II. Major causes of terrorism

   

   The causes of terrorism are very complicate involving many factors such as social, political, economic, ideological, religious, cultural, ethnic etc. Traditionally, studies of political violence and terrorism have focused on the social and economic causes of terrorism. Relative deprivation often measured as economic inequality and a low level of economic income has often been blamed for increased levels in the incidence of terrorist attacks. However, there is evidence to suggest that these causes do not account for the occurrence of terrorist incidents in Western Europe. According to Matt Haunstrup Qvortrup (2012: 505), the Major causes of contemporary transnational terrorism including inequality and social strains of transitional developments (Lake 2002); political repression (Hefez 2003); the cultural clash between Western and Islamist values (Huntington 1996), the pro-Israeli stance of US (Pape 2005) The fourth wave of international terrorism rooted in Islamist ideologies (Snow 1996) leftist terrorism traditionally used a national liberation framework.

   Many scholars recently pay much attention to study the relationship between the ethnic faction and terrorism. For instance, Kurrild-Klitgaard et al. (2006) report a weak, but nevertheless positive relationship between terrorist activity and the ethnic, linguistic, and religious fractionalization of countries on the receiving end of terrorist attacks. Enders and Sandler( 2006:76) suggest that heightened ethnic tensions in a country generally increase the number of transnational terrorist attacks by citizens of that country; and poorer countries also spawn more terrorists. Basuchoudhary & Shughart (2010:66) observed that ethnically polarized countries are more likely to be plagued by civil war and other domestic violence. The unleashing of ethnic and religious separatism in the Middle East and Central Asia in the wake of the colonial powers’ withdrawal from the scene and the collapse of the Soviet Union are central to the understanding of modern terrorist activity. But the fact of the Democratic Republic of the Congo – a hotbed of ethnic tensions – has no reported transnational terrorist incidents; while ethnic-tension-free Greece had 110 transnational terrorist events between 1982 and 1997. This suggests that a correlation between ethnic tensions and terrorism is plausible. (Enders and Sandler, 2006:79)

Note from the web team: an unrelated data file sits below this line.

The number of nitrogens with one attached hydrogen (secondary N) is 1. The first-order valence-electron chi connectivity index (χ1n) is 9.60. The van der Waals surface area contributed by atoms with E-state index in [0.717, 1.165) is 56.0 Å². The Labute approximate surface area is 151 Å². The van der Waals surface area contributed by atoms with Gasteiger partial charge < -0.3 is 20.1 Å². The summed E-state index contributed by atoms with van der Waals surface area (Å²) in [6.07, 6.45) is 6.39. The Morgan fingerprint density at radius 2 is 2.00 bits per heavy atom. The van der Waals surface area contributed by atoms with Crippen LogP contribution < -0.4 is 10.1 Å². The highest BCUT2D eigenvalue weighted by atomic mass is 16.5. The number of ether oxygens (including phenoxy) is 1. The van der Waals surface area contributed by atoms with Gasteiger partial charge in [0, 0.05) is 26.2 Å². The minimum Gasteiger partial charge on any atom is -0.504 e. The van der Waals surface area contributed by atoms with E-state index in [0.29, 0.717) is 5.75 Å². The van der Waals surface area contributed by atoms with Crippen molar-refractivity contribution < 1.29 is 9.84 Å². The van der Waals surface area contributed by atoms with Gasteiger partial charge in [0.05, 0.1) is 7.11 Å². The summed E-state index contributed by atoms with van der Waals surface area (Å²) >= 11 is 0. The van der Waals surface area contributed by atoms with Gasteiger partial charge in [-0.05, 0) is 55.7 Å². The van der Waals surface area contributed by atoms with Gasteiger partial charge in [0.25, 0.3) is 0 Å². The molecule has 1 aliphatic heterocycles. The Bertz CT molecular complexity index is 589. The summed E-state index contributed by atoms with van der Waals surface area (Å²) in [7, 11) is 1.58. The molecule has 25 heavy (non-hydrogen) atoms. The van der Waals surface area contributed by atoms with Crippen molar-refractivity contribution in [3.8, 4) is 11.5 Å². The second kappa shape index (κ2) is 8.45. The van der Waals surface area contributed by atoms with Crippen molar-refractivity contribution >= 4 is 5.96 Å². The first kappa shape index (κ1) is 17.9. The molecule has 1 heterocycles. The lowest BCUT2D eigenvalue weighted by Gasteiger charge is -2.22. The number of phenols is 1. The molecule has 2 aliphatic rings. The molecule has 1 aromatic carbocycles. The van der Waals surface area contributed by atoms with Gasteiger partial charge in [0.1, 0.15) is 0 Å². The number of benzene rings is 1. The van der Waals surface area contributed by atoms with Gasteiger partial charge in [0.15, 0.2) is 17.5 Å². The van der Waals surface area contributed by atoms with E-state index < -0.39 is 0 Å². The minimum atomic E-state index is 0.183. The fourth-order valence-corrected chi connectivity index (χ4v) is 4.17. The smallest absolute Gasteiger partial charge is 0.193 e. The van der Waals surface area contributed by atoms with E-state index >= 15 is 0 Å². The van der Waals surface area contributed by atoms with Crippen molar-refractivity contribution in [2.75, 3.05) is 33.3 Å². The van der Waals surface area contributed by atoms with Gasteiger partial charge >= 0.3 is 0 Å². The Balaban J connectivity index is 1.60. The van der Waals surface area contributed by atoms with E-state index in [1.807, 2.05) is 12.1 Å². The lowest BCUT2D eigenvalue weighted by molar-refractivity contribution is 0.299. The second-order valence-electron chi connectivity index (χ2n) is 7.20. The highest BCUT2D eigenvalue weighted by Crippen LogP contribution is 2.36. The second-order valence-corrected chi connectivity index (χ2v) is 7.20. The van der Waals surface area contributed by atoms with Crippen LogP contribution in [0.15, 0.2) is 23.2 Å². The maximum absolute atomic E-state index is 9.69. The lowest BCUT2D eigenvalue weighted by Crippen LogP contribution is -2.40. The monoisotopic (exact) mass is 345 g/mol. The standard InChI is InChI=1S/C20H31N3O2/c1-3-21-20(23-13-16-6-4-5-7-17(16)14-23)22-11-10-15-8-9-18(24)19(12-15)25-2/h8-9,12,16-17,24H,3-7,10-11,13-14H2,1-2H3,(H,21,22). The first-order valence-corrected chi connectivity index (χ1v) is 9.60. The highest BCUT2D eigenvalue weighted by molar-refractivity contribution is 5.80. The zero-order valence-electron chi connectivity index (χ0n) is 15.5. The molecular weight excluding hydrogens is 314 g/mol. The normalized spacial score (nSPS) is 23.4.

The logic of the ethnic tension cause terrorism is base on that human nature. Mankind are both social and political animal. For the survival of the species has hinged on the evolution of cooperative interaction amongst rationally self-interested individuals and the strongest of mankind’s interpersonal bonds are nurtured by ties of blood. Kinship fosters trust, loyalty and adherence to other behavioral norms that help control free-riding. Amartya Sen (2006) emphasizes that while identification with a particular group can facilitate within-group cooperation , ‘excessive’ identification can also lead to inter-group conflict. Thus, while groups promote the creation of ‘social capital’ that allows their members to coexist peacefully, trading networks to emerge, and public goods to be produced, the asymmetrical relationships between insiders and outsiders can lead to polarization and violent confrontation. Such inter-group tensions may find expression in transnational terrorist activity. (Basuchoudhary & Shughart 2010:65)